You might find it odd that any country wants to join the Eurozone, given the continued mess the world’s second biggest economy is in. While the markets have stopped pricing in a high risk of the extreme event of a Euro break up, the macroeconomy of the Euro area remains terrible. A prolonged recession with disastrously high youth unemployment in several countries looks depressingly likely.
And yet yesterday Latvia was approved as the Eurozone’s 18th member, to join at the start of 2014. Estonia was the 17th, joining in January 2011. Why do these small, very open economies want to join what to many looks like a ship that may not be sinking anymore but shows little sign of getting back to full speed?
A short, insightful piece from the Peterson Institute tells us why. Latvia suffered very badly in the aftermath of the world financial crisis, partly because it lacked a lender of last resort. With an economy dominated by Euro transactions, Latvia was unable to offset the collapse in liquidity that many countries faced, because it didn’t have access to the European Central Bank. For all of its macroeconomic failures, the ECB does its duty as a proper central bank and would, from next year, be able to provide Latvia with emergency liquidity if needed in future.
Latvia and Estonia have had dramatic falls then rises in GDP since the crisis. Some have pointed to them to show what Greece, Portugal and Ireland have failed to do, namely to dramatically cut wages, rein in government spending and go for rapid, painful adjustment. This isn’t entirely fair on the Southern Europeans (Ireland is actually somewhere in between, having done more to adjust its wages than the other peripheral nations, though it still has very high unemployment). It is hard to draw many conclusions from such small and very open economies as the Baltic states. Greece, for example, faces a question of what more it could export in the short term, even if it did regain competitiveness through lower wages (which is gradually happening)? Greece needs macro adjustment and a lot of structural change, something that could take decades. Meanwhile it can cut imports by depressing incomes, which it has done, and hope that there is a surge in tourism, perhaps helped by the discouraging turn of events in Turkey.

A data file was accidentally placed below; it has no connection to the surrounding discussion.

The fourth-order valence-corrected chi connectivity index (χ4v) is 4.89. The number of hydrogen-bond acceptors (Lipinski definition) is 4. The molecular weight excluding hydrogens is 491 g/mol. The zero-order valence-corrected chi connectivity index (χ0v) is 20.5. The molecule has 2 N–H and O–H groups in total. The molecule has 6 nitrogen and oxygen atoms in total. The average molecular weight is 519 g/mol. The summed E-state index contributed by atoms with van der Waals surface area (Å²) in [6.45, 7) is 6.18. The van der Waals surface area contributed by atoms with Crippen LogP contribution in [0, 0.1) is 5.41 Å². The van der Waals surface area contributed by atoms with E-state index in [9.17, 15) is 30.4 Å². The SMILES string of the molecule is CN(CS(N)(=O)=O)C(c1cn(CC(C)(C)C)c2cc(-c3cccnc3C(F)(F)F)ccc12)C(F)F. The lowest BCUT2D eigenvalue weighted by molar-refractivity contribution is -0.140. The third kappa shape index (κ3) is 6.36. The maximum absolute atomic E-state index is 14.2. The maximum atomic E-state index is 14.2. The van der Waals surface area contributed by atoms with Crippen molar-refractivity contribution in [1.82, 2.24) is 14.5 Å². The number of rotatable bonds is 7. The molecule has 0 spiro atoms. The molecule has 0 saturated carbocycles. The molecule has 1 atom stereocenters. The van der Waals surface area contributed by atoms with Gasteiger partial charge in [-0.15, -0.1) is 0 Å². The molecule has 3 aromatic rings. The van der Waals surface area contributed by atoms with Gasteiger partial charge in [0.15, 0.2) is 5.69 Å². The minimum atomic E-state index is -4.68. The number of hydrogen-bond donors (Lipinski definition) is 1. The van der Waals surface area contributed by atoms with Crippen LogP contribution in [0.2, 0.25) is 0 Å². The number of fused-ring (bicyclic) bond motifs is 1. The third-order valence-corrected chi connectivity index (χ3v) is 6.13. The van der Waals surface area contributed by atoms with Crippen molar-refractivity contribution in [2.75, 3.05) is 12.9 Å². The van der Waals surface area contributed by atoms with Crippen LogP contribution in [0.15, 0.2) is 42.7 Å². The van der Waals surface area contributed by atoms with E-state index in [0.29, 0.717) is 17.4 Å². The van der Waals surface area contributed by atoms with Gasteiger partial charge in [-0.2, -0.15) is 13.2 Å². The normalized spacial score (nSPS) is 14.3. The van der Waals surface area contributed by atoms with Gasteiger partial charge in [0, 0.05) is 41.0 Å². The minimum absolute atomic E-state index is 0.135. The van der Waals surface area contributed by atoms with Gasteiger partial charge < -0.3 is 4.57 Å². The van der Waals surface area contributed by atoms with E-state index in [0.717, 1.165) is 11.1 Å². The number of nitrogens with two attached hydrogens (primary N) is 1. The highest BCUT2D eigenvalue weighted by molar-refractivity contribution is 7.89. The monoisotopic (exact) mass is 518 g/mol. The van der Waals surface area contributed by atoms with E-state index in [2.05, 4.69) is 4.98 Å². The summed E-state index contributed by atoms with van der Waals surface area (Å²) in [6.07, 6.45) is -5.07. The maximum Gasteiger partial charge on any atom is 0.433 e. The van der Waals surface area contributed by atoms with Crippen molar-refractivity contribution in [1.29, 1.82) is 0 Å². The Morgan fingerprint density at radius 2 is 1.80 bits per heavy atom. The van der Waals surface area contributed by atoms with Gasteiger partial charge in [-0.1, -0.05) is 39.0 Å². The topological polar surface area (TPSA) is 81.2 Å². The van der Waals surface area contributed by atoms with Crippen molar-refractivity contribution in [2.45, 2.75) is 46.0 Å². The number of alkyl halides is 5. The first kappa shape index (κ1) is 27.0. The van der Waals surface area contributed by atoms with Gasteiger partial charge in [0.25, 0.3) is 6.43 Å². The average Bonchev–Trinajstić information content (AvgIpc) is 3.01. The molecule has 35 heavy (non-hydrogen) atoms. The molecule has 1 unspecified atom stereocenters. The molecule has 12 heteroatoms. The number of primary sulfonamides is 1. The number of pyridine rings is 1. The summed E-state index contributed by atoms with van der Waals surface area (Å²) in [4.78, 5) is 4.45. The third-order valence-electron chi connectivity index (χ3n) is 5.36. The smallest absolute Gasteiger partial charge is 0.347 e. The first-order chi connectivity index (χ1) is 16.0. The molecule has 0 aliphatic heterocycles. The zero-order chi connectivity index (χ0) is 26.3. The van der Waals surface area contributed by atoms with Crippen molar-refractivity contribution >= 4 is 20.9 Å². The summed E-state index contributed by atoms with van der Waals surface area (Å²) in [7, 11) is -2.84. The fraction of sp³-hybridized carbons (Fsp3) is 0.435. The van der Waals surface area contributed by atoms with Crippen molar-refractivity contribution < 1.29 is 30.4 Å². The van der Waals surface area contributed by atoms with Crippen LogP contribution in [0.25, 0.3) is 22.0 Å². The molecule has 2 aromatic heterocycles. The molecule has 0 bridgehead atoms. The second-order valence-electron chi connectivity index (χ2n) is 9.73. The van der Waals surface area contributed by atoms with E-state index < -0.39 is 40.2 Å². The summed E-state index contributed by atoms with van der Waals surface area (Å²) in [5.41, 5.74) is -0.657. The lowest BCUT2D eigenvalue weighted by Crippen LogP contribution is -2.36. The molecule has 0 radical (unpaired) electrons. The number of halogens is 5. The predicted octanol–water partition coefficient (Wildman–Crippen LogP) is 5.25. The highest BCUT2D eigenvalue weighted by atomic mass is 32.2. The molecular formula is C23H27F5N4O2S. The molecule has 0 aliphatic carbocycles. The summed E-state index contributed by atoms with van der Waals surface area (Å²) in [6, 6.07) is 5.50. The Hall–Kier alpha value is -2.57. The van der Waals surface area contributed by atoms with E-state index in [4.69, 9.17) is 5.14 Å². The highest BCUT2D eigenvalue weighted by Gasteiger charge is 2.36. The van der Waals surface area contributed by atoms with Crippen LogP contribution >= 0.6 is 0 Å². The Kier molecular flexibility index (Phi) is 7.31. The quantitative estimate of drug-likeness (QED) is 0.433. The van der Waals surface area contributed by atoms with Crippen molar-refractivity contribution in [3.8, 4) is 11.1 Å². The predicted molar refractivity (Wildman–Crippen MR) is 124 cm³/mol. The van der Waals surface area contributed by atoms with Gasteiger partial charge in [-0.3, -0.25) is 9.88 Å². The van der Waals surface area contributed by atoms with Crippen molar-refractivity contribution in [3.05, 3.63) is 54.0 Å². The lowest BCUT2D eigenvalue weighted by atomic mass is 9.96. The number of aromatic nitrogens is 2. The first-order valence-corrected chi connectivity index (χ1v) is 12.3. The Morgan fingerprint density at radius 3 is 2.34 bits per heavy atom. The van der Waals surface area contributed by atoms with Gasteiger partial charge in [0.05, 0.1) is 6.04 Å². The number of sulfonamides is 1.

Ireland has received praise for the scale of its wage cuts and fiscal stringency. But it still has a lot to do before it has a sustainable government financial position. Meanwhile its people have reacted to their disaster with a resilience and calm that looks admirable compared with Southern Europe (perhaps it’s the climate) but the sad return of emigration is acting as a safety valve for unemployed skilled people.
The chart below, from an interesting report from the OpenEurope think tank, shows the scale of the initial rise in costs in several Euro countries relative to Germany, and the partial improvement in the last couple of years. Greece is still about 10% less competitive relative to Germany than at the start of the Euro but it has closed the gap by nearly 20 percentage points. Ireland’s huge cost increase relative to Germany has been substantially repaired to but there is still some way to go (this data is a few months out of date so there has been some additional improvement). Spain and Portugal have made good progress too. Italy, by contrast, is still moving in the wrong direction.
The Euro mess (it’s not correct to call it a crisis, this is a continuing and relatively stable state of affairs) is a social disaster. Latvia and Estonia no doubt see this but have their own good reason for wanting to harness their economies to it. Just because the club is getting bigger shouldn’t lead anyone to think that it’s well designed.